Maritime Security Exchange

Building Partnerships for Security, Stability, and Prosperity

The sea never changes - it forges the life-lines of nations.*


The Indo-Pacific Maritime Security Exchange (IMSE) is produced by Navy League of the United States Honolulu Council. The enduring IMSE theme is Building Partnerships for Security, Stability and Prosperity. IMSE's purpose is to provide a forum for senior leaders, subject matter experts, and interested members of the general public to engage in dialogue about maritime security in the Indo-Pacific region.

Each occurrence of IMSE has a specific focus.  For example, the inaugural IMSE conference in 2018 concentrated on Humanitarian Assistance and Disaster Relief.  Due to the COVID pandemic, IMSE 2020 had to be cancelled.  We were to have discussed the concept of a "Free and Open Pacific" and collaboration and capacity building with a number of heads of large navies in the region.  IMSE 2021 explored Illegal, Unreported, and Unregulated (IUU) fishing - why it is a big problem in the region and how it can be combatted.  Assisting in the production of IMSE 2021 were the East-West Center, the Daniel K. Inouye Center for Asia-Pacific Security Studies, and Pacific Forum.

Each year Navy League Honolulu Council draws support from one or more of the sea services (U.S. Navy, U.S. Marine Corps, U.S. Coast Guard, and the Merchant Marine) to produce IMSE.  In order to ensure a rich and diverse program, other relevant organizations (think tanks, government agencies, NGOs, industry, and academia) are invited to participate in program development and event execution.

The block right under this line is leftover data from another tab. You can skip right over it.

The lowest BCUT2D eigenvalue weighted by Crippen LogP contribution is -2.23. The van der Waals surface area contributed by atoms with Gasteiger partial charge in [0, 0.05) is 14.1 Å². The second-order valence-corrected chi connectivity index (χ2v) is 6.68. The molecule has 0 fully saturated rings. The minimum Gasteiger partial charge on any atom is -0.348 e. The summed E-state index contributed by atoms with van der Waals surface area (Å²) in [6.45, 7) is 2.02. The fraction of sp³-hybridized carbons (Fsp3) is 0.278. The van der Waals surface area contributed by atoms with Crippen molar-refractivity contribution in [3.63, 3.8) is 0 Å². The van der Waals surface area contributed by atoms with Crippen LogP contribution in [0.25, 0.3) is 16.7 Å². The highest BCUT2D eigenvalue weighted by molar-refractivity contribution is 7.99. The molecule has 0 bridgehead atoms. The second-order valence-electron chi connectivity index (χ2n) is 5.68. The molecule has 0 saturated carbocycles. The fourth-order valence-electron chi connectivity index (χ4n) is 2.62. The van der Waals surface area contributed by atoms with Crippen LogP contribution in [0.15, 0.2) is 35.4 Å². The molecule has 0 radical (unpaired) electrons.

Contact us directly if you want to be a part of this important event.


A simple definition of maritime security would list four key elements. They are freedom of navigation, unrestricted flow of commerce, the protection of ocean resources and the exclusive rights of sovereign nations in their Exclusive Economic Zones (EEZs). Nearly all of the thirty-six countries that comprise the Indo-Pacific region are maritime nations. The region contains nine of the ten busiest seaports in the world and more than half of global maritime trade transits the region.The national sovereignty and economic well-being of nations in the region are dependent on the maintenance of the rule of law and international norms on the high seas as described in the United Nations Convention on the Law of the Sea.Today this rule of law is being challenged by expansionist territorial claims in the South China Sea, harassment of foreign vessels in international waters, and illegal, unreported, and unregulated (IUU) fishing.

Countering these threats to maritime security in the region requires the collaborative efforts of like-minded nations in the military, diplomatic, law-enforcement, and commercial arenas. IMSE will examine these efforts by featuring senior maritime leaders and subject matter experts from the region as speakers and panelists examining a broad range of topics to include the strengthening of multi-national maritime military capability, capacity building efforts that include security assistance and cooperation, law-enforcement on the high seas, and diplomatic efforts. The conference will give attendees ample opportunities for informal interaction through a number of informal networking social events to include coffee breaks, meals and receptions.